Michael Berger at Nanowerk has a sceptical look at various nanotech market estimates (see also the comment below), as we have done ourselves in the past, so it is worth taking a look at where these numbers come from.
While we agree that having a market figure for the whole of ‘nano’ is meaningless, it was an interesting exercise, after years of questioning about it, to see if our model agreed with the NSF predictions. Behind the headline figure is a huge amount of detail not given in the white paper, but which breaks down the market in great detail. Many of our clients are less interested in the market for ‘nano’ than the evolution of a specific market sector, and that is what they get from us, to the level of tons of a particular kind of nanoparticle or sales of drugs devloped using a specific delivery market.
If you put all of these numbers together, in a bottom up approach, and you come up with the total market numbers.
It is worth correcting one misconception. Michael writes:
According to their example, the value of all Chevy Impalas â€“ just because the car contains a component that contains nanoparticles â€“ would be considered part of the nanotechnology market. That’s got to be an even higher scale-up factor than the 1,000 for the drug in the Cientifica example.
In this example our model would look at the value of any anti scratch coating and conductive composites rather than the value of a Chevvy Impala. The Chevvy Impala is not enabled by any of the nanotechnologies (in fact haven driven a few of the appalling beasts I wonder why it was ever enabled by General Motors!) whereas some of the components are. Thus, we look at the value of those components, not the value of the whole car. For a drug delivery example, we look at drugs enabled by nanotechnologies, i.e. ones that just wouldn’t be possible any other way.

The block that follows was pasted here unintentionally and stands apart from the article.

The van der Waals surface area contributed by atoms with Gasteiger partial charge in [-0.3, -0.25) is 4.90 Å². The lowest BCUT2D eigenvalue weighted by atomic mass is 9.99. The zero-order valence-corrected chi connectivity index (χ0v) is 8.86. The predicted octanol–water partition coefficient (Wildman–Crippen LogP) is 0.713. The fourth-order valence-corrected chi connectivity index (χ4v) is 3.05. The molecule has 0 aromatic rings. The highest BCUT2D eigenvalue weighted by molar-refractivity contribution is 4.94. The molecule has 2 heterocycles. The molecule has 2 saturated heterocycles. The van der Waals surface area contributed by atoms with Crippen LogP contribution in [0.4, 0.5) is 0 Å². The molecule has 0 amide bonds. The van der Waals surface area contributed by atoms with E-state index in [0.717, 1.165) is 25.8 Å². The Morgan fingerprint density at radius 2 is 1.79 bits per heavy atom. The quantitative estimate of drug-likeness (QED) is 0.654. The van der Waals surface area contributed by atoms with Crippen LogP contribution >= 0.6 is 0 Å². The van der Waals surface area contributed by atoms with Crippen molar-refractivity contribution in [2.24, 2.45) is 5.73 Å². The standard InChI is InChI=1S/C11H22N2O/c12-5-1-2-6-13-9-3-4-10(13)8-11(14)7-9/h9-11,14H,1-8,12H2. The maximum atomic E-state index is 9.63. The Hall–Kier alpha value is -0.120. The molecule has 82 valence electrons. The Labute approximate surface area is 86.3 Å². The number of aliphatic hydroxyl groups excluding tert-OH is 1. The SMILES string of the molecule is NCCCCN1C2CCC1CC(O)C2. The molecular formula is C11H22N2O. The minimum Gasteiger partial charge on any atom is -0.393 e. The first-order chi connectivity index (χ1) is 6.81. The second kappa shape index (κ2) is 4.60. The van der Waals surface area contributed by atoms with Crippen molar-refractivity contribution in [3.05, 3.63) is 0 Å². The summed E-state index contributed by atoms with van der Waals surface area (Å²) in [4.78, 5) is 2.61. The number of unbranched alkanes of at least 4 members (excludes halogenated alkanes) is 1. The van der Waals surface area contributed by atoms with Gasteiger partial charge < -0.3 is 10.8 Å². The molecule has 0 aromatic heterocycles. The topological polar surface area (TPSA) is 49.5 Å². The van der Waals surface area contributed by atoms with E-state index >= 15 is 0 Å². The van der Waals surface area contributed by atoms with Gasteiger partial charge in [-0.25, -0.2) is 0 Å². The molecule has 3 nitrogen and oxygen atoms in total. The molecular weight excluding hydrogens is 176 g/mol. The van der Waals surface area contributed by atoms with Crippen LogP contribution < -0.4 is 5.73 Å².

As far as no one wanting a report covering the whole of nanotech goes, there is a market, as anyone involved in an information portal covering the whole of nanotech will appreciate. Most of our clients for this type of overview are government agencies trying to gauge the impact of technologies and attempting to make the right decisions about funding and supporting academic research, and as such want to understand how the various technologies fit together before they concentrate on a specific vertical markets.
However the main message of our study is that the market numbers confirm what we are seeing across industry, that the future of nanotech will be wet, and the nanobio space is the place to be. The recent sale of CNI just confirms our long standing recommendation to avoid pure play nanomaterials companies like the plague.